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By Susan Montoya Bryan | The Associated Press
In this Dec. 7, 2011, photo, a female Mexican gray wolf at the Sevilleta National Wildlife Refuge in central N.M. Republicans in Congress are readying plans to roll back the reach of the Endangered Species Act after decades of complaints that it hinders drilling, logging and other activities on public lands. Over the past eight years, GOP lawmakers sponsored dozens of measures aimed at curtailing the landmark law or putting species such as gray wolves and sage grouse out of its reach. Almost all were blocked by Democrats and the White House or lawsuits from environmentalists.
ALBUQUERQUE, N.M. – U.S. wildlife officials have a plan for fostering as many as a dozen captive Mexican gray wolf pups with wild packs in Arizona and New Mexico in 2018.
The goal of the proposal unveiled by the U.S. Fish and Wildlife Service is to boost genetic diversity among the endangered species.
Aside from fostering, managers want to remove a female wolf from a pack in Arizona to prevent it from mating with a sibling.
During a temporary stint in captivity, the wolf either would be artificially inseminated or allowed to mate with another captive wolf before being released back into the wild.
The Mexican wolf is threatened by what biologists call a genetic bottleneck since today’s population was built upon only seven founding animals. For that reason, officials say the captive population is carefully managed to increase genetic diversity by establishing breeding pairs based on kinship, or the lack of relation to one another.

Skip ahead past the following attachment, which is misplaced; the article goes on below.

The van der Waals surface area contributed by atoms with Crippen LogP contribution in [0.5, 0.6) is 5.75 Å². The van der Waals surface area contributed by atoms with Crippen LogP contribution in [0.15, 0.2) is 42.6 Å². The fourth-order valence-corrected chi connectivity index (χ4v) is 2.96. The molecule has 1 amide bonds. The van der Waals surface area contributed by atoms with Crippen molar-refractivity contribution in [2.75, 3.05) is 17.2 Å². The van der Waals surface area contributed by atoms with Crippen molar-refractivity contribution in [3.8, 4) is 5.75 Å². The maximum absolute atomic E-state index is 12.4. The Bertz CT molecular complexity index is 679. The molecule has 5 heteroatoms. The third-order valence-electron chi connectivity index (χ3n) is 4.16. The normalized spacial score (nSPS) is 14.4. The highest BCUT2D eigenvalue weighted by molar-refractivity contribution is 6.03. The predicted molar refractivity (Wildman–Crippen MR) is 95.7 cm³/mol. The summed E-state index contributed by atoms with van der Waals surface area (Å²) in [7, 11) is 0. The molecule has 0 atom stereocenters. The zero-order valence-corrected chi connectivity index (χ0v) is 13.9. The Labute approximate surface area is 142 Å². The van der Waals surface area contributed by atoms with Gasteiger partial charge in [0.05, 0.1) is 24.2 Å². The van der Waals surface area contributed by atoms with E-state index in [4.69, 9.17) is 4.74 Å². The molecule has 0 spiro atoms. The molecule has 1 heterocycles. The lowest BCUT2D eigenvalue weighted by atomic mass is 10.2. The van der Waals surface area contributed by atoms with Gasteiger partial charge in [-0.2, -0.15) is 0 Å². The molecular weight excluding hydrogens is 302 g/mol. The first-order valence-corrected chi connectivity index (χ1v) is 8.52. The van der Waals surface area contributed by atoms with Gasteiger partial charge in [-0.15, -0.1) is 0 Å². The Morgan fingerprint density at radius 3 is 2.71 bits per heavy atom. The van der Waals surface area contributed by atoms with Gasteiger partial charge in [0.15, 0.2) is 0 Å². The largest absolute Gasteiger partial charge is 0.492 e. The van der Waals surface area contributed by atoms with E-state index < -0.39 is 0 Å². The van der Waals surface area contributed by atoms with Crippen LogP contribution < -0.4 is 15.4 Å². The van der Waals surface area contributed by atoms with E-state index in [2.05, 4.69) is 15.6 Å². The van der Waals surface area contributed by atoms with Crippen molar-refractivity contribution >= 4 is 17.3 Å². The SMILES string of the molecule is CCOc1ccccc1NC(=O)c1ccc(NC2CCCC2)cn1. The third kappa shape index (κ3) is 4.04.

In the wild, officials say the probability is high for inbreeding among natural pairs since many of the wolves are related to a single female descendant.
“Release of wolves from the more genetically diverse captive population is necessary to decrease the overall relatedness among wolves in the wild population and to meet the objectives of the Mexican wolf recovery plan,” the proposal states.
Placing captive pups with wild packs — or cross-fostering — can help do that, officials said.
Environmentalists contend this year’s proposal falls short.
“There’s no good reason that these pups couldn’t be released with their parents and, in fact, releases of family packs were successful for the first few years of the reintroduction program,” said Michael Robinson with the Center for Biological Diversity.
Robinson also voiced concerns that the agency’s proposal for 2017 called for releasing two family packs into the Gila National Forest in southwestern New Mexico and up to 10 pups in New Mexico and Arizona. Instead, only four pups were fostered.
Ranchers have been critical, saying more wolves on the land increases the threat to their livelihood as the predators have been known to kill livestock and game animals.
Federal officials are working to mitigate conflicts with landowners through efforts such as supplemental feeding. They also say releasing adult wolves that have no experience in the wild leads to more management challenges.
Over the past decade, the Fish and Wildlife Service has released 108 wolves. The most recent survey in early 2017 showed there were at least 113 wolves in the wild in Arizona and New Mexico and another 31 in northern Mexico.
The public has until Dec. 26 to comment on the proposal.